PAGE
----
Simpson JY. On a new anaesthetic agent more efficient than sulfuric ether. Lancet 1847;2:549–50.Google Scholar
Long CW. An account of the first use of sulfuric ether by inhalation as an anaesthetic in surgical operations. Southern Med Surg J 1849;5:5–13.Google Scholar
Sims JM. The discovery of anesthesia. Va Med Monthly 1877;4:19–41.Google Scholar
MacLeod GHB. Notes on the surgery of the war in the Crimea with remarks on the treatment of gunshot wounds. Philadelphia: JB Lippincott and Co; 1862.Google Scholar
Baudens L La. Guerre de Crimeé, les Campements, les Abris, les Ambulances, et les Hospitaux. Paris: Germer Balliére; 1858.Google Scholar
Albin MS. The use of anesthetic agents during the Civil War, 1861–1865.Pharm Hist 2000;40:99–114.Google Scholar
The Medical and Surgical History of the War of the Rebellion, Prepared under the direction of Joseph K. Barnes, Surgeon General United States Army, by George A. Otis, Surgeon, United States Army, and D. L. Huntington, Surgeon, United States Army (Surgical volume, 3 parts); J.J. Woodward, Surgeon, United States Army and Charles Smart, Surgeon, United States Army (Medical Volume, 3 Parts), Second Issue. Washington, DC: Government Printing Office; 1883.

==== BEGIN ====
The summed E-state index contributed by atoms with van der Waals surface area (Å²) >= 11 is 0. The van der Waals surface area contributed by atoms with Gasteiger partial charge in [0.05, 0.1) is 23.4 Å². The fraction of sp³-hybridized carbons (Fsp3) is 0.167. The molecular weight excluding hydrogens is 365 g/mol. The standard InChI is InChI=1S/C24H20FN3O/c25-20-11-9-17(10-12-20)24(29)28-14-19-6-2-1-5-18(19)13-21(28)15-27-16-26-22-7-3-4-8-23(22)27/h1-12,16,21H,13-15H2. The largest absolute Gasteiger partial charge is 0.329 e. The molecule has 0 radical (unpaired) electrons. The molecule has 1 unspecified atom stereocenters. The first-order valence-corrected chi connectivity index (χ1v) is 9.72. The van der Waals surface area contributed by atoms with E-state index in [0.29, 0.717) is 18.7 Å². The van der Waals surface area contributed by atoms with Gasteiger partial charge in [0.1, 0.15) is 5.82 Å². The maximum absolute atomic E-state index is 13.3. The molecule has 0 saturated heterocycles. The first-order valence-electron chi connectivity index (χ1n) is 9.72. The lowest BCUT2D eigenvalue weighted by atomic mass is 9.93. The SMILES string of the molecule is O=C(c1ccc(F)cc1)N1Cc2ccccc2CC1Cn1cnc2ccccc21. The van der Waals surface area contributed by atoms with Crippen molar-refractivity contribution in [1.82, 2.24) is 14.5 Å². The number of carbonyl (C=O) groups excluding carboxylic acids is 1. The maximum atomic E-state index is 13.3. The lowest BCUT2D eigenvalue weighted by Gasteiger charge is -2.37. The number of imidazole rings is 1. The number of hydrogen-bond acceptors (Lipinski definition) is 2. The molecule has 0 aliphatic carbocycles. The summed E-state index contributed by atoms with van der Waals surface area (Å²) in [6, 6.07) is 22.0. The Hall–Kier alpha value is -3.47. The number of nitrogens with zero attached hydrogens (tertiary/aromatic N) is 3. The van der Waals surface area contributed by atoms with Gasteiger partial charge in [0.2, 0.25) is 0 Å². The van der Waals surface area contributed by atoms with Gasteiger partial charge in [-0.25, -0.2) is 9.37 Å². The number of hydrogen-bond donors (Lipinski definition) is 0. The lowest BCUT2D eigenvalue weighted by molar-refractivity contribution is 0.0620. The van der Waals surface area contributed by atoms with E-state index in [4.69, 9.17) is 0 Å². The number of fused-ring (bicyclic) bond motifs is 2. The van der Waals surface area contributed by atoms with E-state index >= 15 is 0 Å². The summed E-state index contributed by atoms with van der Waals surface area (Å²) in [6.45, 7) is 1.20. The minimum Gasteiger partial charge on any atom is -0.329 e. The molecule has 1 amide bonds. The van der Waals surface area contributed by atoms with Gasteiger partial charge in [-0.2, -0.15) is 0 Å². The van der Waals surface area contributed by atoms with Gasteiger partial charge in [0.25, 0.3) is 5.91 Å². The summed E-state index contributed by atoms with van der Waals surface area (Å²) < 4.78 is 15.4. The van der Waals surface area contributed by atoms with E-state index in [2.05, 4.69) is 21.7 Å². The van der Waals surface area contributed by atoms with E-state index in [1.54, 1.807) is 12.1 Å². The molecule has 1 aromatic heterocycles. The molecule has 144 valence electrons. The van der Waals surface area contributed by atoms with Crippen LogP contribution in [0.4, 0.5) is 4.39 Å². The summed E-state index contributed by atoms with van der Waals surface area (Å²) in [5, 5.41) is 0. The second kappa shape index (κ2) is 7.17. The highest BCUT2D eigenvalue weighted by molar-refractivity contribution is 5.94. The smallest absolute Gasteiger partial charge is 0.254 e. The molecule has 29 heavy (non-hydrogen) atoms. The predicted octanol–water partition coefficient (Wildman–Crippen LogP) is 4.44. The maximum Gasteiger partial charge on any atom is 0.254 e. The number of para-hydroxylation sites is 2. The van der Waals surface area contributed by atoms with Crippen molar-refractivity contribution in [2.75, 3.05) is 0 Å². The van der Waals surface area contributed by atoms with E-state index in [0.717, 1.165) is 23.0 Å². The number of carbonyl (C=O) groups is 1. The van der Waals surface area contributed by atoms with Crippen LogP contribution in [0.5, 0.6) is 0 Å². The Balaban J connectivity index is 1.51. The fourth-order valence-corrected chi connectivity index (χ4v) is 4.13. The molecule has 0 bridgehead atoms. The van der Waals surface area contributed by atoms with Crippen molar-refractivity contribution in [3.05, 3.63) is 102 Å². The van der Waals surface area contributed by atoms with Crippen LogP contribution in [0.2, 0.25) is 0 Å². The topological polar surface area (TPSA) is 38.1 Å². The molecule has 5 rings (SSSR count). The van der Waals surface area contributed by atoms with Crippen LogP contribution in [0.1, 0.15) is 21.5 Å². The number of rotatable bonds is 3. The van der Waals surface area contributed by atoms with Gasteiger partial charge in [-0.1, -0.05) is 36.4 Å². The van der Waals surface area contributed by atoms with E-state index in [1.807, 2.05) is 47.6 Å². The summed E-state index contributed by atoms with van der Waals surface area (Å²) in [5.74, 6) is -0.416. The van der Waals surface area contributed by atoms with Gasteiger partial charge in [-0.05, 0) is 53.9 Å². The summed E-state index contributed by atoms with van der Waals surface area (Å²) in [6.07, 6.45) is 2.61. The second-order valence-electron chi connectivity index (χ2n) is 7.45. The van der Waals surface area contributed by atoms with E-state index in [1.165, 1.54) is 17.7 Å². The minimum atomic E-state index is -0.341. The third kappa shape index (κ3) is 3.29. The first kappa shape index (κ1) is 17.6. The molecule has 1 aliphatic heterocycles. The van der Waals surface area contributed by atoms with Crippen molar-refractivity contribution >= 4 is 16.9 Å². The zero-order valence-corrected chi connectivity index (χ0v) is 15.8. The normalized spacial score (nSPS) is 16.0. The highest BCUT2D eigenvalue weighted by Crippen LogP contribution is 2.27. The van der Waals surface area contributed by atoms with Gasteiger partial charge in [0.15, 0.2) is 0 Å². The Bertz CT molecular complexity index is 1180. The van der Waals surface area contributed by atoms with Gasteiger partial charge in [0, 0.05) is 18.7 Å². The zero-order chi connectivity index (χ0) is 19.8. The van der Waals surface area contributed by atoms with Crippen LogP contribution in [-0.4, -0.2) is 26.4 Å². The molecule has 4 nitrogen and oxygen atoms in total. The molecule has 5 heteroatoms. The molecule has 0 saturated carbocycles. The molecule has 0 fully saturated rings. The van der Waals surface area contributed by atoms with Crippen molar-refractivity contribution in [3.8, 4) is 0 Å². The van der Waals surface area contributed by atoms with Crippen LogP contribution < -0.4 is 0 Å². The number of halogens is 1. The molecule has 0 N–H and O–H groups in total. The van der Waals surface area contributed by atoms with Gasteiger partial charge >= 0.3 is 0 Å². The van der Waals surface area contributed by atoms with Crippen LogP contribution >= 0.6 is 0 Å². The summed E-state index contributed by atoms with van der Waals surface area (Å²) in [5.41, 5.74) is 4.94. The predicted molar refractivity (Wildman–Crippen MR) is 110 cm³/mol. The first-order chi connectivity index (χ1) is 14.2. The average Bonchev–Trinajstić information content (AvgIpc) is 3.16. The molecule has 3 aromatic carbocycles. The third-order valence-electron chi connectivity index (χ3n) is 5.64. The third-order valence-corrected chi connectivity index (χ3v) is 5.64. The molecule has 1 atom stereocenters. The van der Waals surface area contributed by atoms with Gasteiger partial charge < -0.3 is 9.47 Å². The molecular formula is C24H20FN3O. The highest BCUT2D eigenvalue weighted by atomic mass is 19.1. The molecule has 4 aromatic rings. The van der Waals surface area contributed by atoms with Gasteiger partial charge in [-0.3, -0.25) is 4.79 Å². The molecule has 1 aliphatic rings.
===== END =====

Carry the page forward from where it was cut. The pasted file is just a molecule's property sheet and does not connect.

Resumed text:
Livermore TL. Numbers and Losses in the Civil War in America: 1861–1865, reproduction from the original printed in 1900. Civil War Centennial Series. Bloomington: Indiana University Press; 1957.Google Scholar
Pernick MS. A calculus of suffering: pain, professionalism and anesthesia in nineteenth century America. New York: Columbia University Press; 1985.Google Scholar
Porter JB. Medical and surgical notes of campaigns in the war with Mexico during the years 1845,1846, 1847 and 1848.Am J Med Sci 1852;47:2–30.Google Scholar
Stevens CA. Wounded and a prisoner. In: Berdan’s United States Sharpshooters in the Army of the Potomac, 1861–1865. St. Paul: Price McGill Co; 1892.Google Scholar
About the article
Published Online: 2017-12-29
Conflict of interestNone declared.